Most people today have the power to keep abreast of current market trends and emerging technologies, thanks to the Internet. The ubiquity of connected devices, constantly evolving technological landscape, and growing per capita income are some of the factors due to which the expectations of the average consumer have risen greatly. B2C companies are, therefore, constantly on their toes in a bid to satisfy the whims and fancies of consumers.
The retail industry, for instance, has undergone a lot of operational changes over the years for the same reasons. Moreover, big data analytics has been playing a critical role in helping retailers bring about the said changes. The adoption of analytics solutions is, therefore, growing steadily with more retailers working incessantly towards enhancing supply chain operations, improving marketing campaigns, and increasing customer satisfaction and retention to achieve high levels of retail success.
My previous article explores some of the major technological innovations that are currently aiding several analytics operations in the retail industry. Now, let us have a look at some of the technologies that will likely shape the retail industry of the future.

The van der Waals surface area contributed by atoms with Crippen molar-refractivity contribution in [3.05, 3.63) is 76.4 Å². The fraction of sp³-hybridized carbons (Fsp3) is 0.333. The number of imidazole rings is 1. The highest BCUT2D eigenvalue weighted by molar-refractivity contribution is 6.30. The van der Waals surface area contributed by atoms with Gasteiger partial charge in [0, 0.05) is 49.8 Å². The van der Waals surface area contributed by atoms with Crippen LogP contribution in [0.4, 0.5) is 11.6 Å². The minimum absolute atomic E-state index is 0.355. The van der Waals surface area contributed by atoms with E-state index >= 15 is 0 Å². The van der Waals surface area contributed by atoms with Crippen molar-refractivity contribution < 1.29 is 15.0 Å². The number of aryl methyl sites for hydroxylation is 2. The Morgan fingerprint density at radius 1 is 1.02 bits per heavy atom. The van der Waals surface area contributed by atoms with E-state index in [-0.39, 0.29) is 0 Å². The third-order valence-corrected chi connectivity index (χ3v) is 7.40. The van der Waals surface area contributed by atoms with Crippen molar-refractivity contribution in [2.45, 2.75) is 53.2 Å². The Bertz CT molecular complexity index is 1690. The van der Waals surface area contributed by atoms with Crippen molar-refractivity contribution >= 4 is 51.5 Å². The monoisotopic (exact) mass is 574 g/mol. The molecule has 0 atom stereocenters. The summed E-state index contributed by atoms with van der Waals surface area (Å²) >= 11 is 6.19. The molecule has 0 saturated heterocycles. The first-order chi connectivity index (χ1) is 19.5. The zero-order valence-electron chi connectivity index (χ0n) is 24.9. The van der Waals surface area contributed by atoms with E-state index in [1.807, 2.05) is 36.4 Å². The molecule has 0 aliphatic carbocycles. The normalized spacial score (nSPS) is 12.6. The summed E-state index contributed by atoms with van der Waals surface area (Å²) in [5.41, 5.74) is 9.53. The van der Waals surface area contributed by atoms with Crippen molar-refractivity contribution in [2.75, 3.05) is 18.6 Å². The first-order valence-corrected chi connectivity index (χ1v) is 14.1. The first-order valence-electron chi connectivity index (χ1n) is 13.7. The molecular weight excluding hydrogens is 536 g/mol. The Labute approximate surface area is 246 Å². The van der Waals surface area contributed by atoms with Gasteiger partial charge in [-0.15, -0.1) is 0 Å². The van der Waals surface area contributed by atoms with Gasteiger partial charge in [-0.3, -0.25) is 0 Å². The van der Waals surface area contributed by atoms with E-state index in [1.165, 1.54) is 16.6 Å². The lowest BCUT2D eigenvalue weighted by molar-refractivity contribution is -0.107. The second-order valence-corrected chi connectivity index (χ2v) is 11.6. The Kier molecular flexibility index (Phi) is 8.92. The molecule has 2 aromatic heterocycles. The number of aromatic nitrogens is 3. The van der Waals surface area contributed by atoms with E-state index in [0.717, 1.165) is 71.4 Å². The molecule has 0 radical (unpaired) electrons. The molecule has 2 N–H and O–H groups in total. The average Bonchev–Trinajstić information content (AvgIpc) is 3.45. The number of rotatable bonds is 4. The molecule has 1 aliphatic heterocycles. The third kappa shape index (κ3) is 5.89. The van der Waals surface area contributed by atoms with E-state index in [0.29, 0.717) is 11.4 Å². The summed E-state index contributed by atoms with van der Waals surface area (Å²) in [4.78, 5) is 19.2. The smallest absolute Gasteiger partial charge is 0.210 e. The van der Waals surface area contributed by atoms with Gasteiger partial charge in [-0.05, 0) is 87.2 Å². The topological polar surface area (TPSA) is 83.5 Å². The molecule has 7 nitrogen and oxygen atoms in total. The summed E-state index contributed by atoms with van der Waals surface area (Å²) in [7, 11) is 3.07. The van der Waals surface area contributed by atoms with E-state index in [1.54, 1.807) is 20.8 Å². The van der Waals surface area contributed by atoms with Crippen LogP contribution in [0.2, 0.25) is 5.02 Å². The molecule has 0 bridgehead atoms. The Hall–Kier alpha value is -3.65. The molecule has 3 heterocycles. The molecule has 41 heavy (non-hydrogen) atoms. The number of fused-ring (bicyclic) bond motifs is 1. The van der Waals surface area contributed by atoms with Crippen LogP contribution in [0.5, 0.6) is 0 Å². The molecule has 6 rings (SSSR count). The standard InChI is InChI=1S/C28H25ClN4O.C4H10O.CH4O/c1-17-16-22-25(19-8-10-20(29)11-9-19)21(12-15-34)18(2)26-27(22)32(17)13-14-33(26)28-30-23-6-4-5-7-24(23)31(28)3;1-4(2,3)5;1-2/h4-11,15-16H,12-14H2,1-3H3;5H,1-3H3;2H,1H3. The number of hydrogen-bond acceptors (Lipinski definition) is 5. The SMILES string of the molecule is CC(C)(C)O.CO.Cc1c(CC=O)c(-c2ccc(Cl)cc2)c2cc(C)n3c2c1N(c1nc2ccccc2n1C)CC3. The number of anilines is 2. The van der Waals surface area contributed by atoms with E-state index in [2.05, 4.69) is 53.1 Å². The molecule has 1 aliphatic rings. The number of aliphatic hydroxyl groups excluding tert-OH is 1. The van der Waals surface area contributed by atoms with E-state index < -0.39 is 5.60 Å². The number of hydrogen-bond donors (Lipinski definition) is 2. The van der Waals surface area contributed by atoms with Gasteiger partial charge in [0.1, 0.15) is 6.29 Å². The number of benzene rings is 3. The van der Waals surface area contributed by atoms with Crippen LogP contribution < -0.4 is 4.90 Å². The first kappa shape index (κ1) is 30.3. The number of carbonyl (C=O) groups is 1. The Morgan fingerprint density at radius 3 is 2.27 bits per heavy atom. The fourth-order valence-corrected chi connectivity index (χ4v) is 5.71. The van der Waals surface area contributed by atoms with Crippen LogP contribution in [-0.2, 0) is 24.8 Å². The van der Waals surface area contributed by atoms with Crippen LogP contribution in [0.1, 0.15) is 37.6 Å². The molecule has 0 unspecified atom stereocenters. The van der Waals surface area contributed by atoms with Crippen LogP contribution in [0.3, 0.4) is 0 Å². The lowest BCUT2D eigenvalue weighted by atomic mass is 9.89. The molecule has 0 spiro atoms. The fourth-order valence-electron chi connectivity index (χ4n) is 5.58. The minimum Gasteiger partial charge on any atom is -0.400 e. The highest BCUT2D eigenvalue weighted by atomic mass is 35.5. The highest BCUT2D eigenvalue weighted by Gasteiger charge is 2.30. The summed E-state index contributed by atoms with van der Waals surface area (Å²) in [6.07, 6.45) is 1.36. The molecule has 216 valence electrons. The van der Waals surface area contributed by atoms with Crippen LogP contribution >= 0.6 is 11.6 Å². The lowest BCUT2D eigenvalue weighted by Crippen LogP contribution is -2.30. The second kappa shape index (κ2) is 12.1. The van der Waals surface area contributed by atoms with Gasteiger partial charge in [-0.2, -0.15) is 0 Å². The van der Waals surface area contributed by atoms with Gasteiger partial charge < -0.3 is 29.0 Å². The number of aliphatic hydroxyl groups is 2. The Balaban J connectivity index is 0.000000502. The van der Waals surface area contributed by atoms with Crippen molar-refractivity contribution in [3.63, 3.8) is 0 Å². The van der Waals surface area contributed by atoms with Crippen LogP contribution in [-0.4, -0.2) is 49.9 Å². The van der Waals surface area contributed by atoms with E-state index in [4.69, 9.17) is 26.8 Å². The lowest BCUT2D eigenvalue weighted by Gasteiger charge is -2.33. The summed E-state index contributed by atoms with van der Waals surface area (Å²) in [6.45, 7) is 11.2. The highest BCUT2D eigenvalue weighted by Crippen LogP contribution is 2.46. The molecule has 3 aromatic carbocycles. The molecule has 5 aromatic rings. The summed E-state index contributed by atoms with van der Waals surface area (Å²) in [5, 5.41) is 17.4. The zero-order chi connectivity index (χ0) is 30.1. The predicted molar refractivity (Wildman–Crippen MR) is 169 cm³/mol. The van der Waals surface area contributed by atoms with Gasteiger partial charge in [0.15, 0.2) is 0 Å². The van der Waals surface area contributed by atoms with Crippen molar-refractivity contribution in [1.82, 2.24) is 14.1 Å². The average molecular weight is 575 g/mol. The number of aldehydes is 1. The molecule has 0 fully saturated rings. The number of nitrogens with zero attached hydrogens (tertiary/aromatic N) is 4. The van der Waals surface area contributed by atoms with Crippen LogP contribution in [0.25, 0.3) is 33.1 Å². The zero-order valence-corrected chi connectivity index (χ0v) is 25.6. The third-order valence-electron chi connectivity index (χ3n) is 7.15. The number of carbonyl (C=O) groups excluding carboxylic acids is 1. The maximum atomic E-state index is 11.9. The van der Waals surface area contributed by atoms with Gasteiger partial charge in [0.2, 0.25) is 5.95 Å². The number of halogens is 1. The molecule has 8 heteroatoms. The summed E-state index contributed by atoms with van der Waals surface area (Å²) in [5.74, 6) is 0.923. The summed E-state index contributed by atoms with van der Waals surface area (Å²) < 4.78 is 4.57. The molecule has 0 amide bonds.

The use of smartphones, tablets, and PCs for making retail transactions became commonplace long ago. However, advances pertinent to wearable devices are likely to further elevate shopping experience in the near future. Apple Pay, for example, is an application that has been making waves in the retail space. Apple Pay is a digital wallet or mobile payment service, which was introduced by Apple in 2014.
Besides iPhone, iPad, and Mac devices, the service works with the Apple Watch as well. The service enables consumers to make simple and secure payments at retail outlets. Double-tapping the side button of the watch brings up the saved debit/credit card. Then the consumer just has to bring the watch close to the merchant terminal, and the payment is done within seconds. Watch a short demo here. Similar applications for wearables will likely be developed, which will not only save the time of consumers and retailers alike but also facilitate data collection for big data analytics operations.
Several retailers today are able to offer immersive shopping experiences owing to virtual reality (VR) tech. For instance, Adidas has come up with BodyKinectizer, based on Microsoft’s Kinect technology, to provide a digital retail experience to customers. BodyKinectizer is a low-cost body scanner that takes precise 3D scans of customers. The system then makes size recommendations based on customers’ physical measurements. The system also includes an interactive touchscreen interface that allows them to dress their virtual self. This helps customers visualize themselves in outfits of their choosing, thereby providing an enriched retail experience. The adoption of VR in the retail industry will grow as the technology becomes more scalable and accessible.
Drones and Satellites